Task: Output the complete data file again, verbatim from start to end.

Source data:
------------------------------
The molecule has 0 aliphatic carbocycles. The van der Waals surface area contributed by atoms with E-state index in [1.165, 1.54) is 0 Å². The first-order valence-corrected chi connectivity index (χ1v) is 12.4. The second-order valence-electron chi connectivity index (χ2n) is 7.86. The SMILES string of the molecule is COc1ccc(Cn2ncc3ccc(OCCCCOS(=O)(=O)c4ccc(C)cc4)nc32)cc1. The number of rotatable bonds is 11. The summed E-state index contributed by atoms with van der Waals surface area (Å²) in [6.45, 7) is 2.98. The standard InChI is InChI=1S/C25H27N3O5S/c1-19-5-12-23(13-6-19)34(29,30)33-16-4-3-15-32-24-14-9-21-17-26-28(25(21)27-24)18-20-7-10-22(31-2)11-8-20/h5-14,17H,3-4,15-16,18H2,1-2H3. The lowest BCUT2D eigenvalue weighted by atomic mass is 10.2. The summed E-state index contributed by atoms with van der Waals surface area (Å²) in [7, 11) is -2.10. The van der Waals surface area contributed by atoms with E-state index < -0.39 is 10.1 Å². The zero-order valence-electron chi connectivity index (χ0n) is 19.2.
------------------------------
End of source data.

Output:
The molecule has 0 aliphatic carbocycles. The van der Waals surface area contributed by atoms with E-state index in [1.165, 1.54) is 0 Å². The first-order valence-corrected chi connectivity index (χ1v) is 12.4. The second-order valence-electron chi connectivity index (χ2n) is 7.86. The SMILES string of the molecule is COc1ccc(Cn2ncc3ccc(OCCCCOS(=O)(=O)c4ccc(C)cc4)nc32)cc1. The number of rotatable bonds is 11. The summed E-state index contributed by atoms with van der Waals surface area (Å²) in [6.45, 7) is 2.98. The standard InChI is InChI=1S/C25H27N3O5S/c1-19-5-12-23(13-6-19)34(29,30)33-16-4-3-15-32-24-14-9-21-17-26-28(25(21)27-24)18-20-7-10-22(31-2)11-8-20/h5-14,17H,3-4,15-16,18H2,1-2H3. The lowest BCUT2D eigenvalue weighted by atomic mass is 10.2. The summed E-state index contributed by atoms with van der Waals surface area (Å²) in [7, 11) is -2.10. The van der Waals surface area contributed by atoms with E-state index < -0.39 is 10.1 Å². The zero-order valence-electron chi connectivity index (χ0n) is 19.2.